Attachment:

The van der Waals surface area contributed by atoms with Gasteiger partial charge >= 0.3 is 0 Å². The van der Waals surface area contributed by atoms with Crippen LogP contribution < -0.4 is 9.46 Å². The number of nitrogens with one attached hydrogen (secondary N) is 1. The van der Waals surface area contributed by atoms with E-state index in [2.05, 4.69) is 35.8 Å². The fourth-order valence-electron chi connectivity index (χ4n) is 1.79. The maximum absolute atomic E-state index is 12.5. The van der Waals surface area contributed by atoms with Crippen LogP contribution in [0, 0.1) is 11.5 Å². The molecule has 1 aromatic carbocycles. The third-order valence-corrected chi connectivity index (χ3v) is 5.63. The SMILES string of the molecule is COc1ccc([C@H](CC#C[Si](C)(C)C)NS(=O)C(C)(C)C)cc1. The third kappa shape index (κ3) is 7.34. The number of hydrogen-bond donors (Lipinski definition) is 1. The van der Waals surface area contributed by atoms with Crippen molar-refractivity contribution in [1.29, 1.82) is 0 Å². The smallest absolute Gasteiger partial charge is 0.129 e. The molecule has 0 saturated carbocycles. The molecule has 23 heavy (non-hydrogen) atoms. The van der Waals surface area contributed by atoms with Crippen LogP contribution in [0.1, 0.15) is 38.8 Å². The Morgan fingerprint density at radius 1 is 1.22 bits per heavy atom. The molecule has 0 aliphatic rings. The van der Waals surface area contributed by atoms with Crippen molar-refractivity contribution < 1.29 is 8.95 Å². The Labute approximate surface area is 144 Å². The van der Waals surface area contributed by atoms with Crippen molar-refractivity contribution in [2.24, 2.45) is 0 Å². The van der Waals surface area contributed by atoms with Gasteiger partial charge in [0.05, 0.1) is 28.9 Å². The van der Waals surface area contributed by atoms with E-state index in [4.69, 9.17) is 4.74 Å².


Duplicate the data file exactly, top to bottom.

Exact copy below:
The van der Waals surface area contributed by atoms with Gasteiger partial charge >= 0.3 is 0 Å². The van der Waals surface area contributed by atoms with Crippen LogP contribution < -0.4 is 9.46 Å². The number of nitrogens with one attached hydrogen (secondary N) is 1. The van der Waals surface area contributed by atoms with E-state index in [2.05, 4.69) is 35.8 Å². The fourth-order valence-electron chi connectivity index (χ4n) is 1.79. The maximum absolute atomic E-state index is 12.5. The van der Waals surface area contributed by atoms with Crippen LogP contribution in [0, 0.1) is 11.5 Å². The molecule has 1 aromatic carbocycles. The third-order valence-corrected chi connectivity index (χ3v) is 5.63. The SMILES string of the molecule is COc1ccc([C@H](CC#C[Si](C)(C)C)NS(=O)C(C)(C)C)cc1. The third kappa shape index (κ3) is 7.34. The number of hydrogen-bond donors (Lipinski definition) is 1. The van der Waals surface area contributed by atoms with Crippen molar-refractivity contribution in [1.29, 1.82) is 0 Å². The smallest absolute Gasteiger partial charge is 0.129 e. The molecule has 0 saturated carbocycles. The molecule has 23 heavy (non-hydrogen) atoms. The van der Waals surface area contributed by atoms with Crippen LogP contribution in [0.1, 0.15) is 38.8 Å². The Morgan fingerprint density at radius 1 is 1.22 bits per heavy atom. The molecule has 0 aliphatic rings. The van der Waals surface area contributed by atoms with Crippen molar-refractivity contribution < 1.29 is 8.95 Å². The Labute approximate surface area is 144 Å². The van der Waals surface area contributed by atoms with Crippen molar-refractivity contribution in [2.24, 2.45) is 0 Å². The van der Waals surface area contributed by atoms with Gasteiger partial charge in [0.05, 0.1) is 28.9 Å². The van der Waals surface area contributed by atoms with E-state index in [4.69, 9.17) is 4.74 Å².